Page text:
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Cathy Fink and Marcy Marxer - Scat Like That

Scat Like That

Cathy Fink and Marcy Marxer

Rounder 11661-8124-2

Rounder Records
1 Camp Street
Cambridge MA 02142

A review written for the Folk & Acoustic Music Exchange
by Rosemary Moser
(woodspryte@vermontel.net)

I have always appreciated albums that respect children's ability to handle a variety of musical styles, and this is definitely one of them. From the "scat" of the title track, Cathy and Marcy branch out into a Latin rhythm, a polka, blues, even a sea shanty, taking kids on a musical adventure over land and sea.

The value in this collection of tunes comes not only in the diverse genres from which it is drawn. Interspersed between and within these delightful cuts are a variety of sound and word plays as well. Have you ever been around a kid who's just discovered knock-knock jokes? There's no doubt that the material here will be just as intriguing to the elementary-aged set. Limericks, yodeling, tongue twisters, riddles, and more spice it up to get those brains stretching and tongues wagging-in a good way! That's right-this collection of CDs has the added benefit of being (…Shh! Don't tell your kids!…) EDUCATIONAL!! Literacy, geography, social skills, Spanish, they're all here, with an extra helping of silliness that makes it more fun than anything to kids.

Here's what I found:

Scat Like That — "Ba bee ba da doo'n dee da'n doo da." Have you ever wondered how they do that?? This celebration of improvisational jazz singing, invites kids to exercise their "syllables, consonants, rhythm, and design."

Flip Flapjacks — Tongue twisters! Kids of all ages will enjoy wrapping their mouths around "double bubble gum, shredded swiss cheese," and more…

I Love Pie (Pastel) — A bilingual celebration of pie (pastel) to a rhythmic Latin beat!

A-E-I-O and U — A yodeling song! Yodeling from both the American West and the Swiss.

Fifty States — This song, written by Sally Rogers to the tune of Yankee Doodle, will put kids in the mood to march their way through the states. As an educator, I think this song can be considered a great one for helping to make memorization fun!

The Limerick Song — This one had my 15-year-old-daughter asking "Wait a minute…What did she say? How can that be?" New sillies in the old tradition of the limerick.

A Pirate's Life — A just-bawdy-enough sea shanty for the younger set, complete with all the right lingo. Now go swab the deck, matey! ARRRR!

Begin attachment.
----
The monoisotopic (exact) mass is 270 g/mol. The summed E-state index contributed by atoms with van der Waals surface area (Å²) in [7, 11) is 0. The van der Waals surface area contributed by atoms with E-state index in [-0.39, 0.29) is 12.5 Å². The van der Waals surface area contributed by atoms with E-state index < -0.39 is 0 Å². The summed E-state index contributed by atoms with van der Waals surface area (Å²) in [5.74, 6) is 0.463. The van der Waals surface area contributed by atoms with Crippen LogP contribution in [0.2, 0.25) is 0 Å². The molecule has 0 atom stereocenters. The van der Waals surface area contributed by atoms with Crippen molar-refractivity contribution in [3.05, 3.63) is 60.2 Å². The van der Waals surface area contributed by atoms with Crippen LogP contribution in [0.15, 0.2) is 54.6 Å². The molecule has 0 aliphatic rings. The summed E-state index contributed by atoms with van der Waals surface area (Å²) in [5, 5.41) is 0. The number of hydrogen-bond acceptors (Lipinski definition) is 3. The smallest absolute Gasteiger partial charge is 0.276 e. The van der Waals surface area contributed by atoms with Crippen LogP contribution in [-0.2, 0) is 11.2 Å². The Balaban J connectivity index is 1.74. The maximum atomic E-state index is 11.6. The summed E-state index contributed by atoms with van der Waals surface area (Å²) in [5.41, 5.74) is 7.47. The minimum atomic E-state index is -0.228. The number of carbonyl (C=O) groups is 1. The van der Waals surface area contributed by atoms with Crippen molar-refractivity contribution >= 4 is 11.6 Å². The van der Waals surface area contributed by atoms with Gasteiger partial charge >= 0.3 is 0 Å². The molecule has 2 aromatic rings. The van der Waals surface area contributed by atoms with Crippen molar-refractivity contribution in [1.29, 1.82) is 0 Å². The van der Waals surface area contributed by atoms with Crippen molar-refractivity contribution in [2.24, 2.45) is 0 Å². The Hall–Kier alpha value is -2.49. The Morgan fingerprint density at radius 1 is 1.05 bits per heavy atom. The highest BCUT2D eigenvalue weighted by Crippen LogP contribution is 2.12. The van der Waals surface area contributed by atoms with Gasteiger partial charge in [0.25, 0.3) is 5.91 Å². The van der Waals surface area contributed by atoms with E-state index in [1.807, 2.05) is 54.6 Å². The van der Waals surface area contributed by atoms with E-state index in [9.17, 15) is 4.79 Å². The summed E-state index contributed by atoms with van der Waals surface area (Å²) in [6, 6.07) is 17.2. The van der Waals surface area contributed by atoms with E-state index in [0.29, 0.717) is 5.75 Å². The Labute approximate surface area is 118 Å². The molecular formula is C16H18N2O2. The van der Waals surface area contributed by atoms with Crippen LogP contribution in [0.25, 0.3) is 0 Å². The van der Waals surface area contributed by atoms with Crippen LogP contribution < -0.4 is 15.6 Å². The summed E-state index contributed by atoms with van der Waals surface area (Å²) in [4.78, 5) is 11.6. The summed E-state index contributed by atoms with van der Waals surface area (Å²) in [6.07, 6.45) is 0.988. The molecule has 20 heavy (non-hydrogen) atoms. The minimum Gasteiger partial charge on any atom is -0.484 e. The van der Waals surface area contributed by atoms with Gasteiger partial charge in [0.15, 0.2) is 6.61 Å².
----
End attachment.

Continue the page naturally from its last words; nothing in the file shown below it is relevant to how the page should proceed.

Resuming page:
Pig Latin Polka Dance — "Old Mac's" farm animals use a secret language to plan a secret "Igpay Atinlay Olkapay Anceday" and an unexpected guest shows up!

Dagnabbit! — A blues style exercise in "appropriate" and creative language, as a child on "time out" tries to come up with less offensive ways to express anger. An instrumental portion featuring blues harmonica (played by Howard Levy, with Ralph Gordon on bass) finishes it off.

A Riddle in the Middle — Classic plays on words, all to the hummin' of the fiddle and the strummin' of the banjo and mandolin. Kind of a kids' "Arkansas Traveler."

Black Socks — The "old camp song" performed in a round by the University Park Elementary School Ensemble.

Is Not, Is Too! — Written by Bill Harley, this cut highlights the struggle with learning to move beyond the dead-end "I'm right/you're wrong" argument and into a place of listening and really hearing each other in a dispute. As in "Dagnabbit!," Cathy & Marcy convey a child's perspective, creating safe ground from which to explore developing social skills.

It Only Takes a Minute — A one-minute exercise in how to say "I love you" twenty different ways, whether with a smile, with a "meal that's divine", or by saying it in Hawaiian (Aloha wau ia oi).

IM4U (by Jose Melis & Sev F. Marino) — A 10-line song made up of a letter and number puzzle!

Kids—and adult fans of music for kids—won't be disappointed by this upbeat collection of tunes, for which they have received their 11th GRAMMY nomination! Fortunately, all of the lyrics are included, 'cause you and your young ones might need a little help learning some of the more "strenuous" parts. I did! And, like me, I'm confident you'll have a blast doing it!

Edited by: David N. Pyles
(dnpyles@acousticmusic.com)

Copyright 2005, Peterborough Folk Music Society.
This review may be reprinted with prior permission and attribution.

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